Smoother is Faster
For many, "smoothness" is a term that's replaceable with "comfort," and likewise, it's been historically treated as a variable that's in the way of speed—you either have a fast bike or a comfortable bike. With the Future Shock, however, we set out to find just what happens when smoothness is treated as a component of speed. It was complicated, but our testing clearly proves that "smoother" is indeed "faster."By creating greater vertical frame compliance, or smoothness, we've been able to enhance the multiple facets of speed across all of the major touch points—fatigue reduction, power input, and traction. But instead of just saying that we did it, let's address them individually.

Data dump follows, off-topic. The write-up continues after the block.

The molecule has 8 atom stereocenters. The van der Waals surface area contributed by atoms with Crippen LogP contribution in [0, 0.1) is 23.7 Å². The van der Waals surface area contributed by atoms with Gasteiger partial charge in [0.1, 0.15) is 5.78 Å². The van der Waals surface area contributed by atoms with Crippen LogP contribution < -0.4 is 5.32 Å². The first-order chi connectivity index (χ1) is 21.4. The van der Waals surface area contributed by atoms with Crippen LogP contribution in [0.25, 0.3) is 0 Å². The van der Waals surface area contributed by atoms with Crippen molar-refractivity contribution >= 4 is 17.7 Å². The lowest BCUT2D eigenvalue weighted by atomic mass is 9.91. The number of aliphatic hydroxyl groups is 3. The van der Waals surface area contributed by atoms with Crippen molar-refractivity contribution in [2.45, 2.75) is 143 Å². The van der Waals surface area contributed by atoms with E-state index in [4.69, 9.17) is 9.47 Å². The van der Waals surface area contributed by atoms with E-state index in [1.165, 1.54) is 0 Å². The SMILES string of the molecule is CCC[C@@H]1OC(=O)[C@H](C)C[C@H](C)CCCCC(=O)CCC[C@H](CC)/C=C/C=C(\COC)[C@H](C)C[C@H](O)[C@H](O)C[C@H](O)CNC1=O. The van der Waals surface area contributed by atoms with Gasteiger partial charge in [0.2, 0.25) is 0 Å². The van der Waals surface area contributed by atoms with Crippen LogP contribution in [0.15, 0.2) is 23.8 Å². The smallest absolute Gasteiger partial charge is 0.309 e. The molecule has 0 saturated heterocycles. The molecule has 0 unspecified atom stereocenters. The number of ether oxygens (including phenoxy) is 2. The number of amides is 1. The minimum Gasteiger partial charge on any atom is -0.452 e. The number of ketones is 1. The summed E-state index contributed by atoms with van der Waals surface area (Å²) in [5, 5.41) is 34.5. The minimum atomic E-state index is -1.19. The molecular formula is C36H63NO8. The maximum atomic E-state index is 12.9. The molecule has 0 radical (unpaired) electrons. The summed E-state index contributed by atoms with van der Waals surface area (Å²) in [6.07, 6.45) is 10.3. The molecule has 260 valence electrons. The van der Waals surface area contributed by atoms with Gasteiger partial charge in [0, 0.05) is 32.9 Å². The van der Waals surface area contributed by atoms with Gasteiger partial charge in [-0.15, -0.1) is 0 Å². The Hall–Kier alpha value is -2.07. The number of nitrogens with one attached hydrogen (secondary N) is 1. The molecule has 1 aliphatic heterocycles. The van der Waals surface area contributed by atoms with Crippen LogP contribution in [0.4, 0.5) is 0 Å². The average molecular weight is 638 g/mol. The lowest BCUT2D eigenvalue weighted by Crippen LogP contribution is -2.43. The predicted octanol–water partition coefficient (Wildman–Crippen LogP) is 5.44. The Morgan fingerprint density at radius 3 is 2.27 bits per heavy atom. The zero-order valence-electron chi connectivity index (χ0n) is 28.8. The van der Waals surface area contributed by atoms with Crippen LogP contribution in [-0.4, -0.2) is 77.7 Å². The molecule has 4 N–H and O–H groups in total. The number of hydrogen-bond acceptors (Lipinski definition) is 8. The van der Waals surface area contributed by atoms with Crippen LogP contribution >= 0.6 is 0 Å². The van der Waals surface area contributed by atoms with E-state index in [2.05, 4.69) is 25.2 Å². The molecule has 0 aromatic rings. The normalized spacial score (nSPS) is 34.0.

Reducing fatigue is a pretty obvious factor in speed, given that the more comfortable you are, the less tired you're bound to get—especially after a long day over rough terrain. Over the long haul, this also contributes to power, but we've found that a smoother ride also increases your ability to apply constant power. As smoothness increases, while power becomes less stochastic and more constant, time savings increase significantly.
Increases in smoothness also aid in traction, which in turn aids in speed, as it keeps the tires better seated to the ground. This not only provides an obvious advantage in inclement weather, descending, and cornering, but it also optimizes your effort.
Smoothness acts as the glue that brings all of this together, and it's why we can confidently proclaim that Smoother is Faster.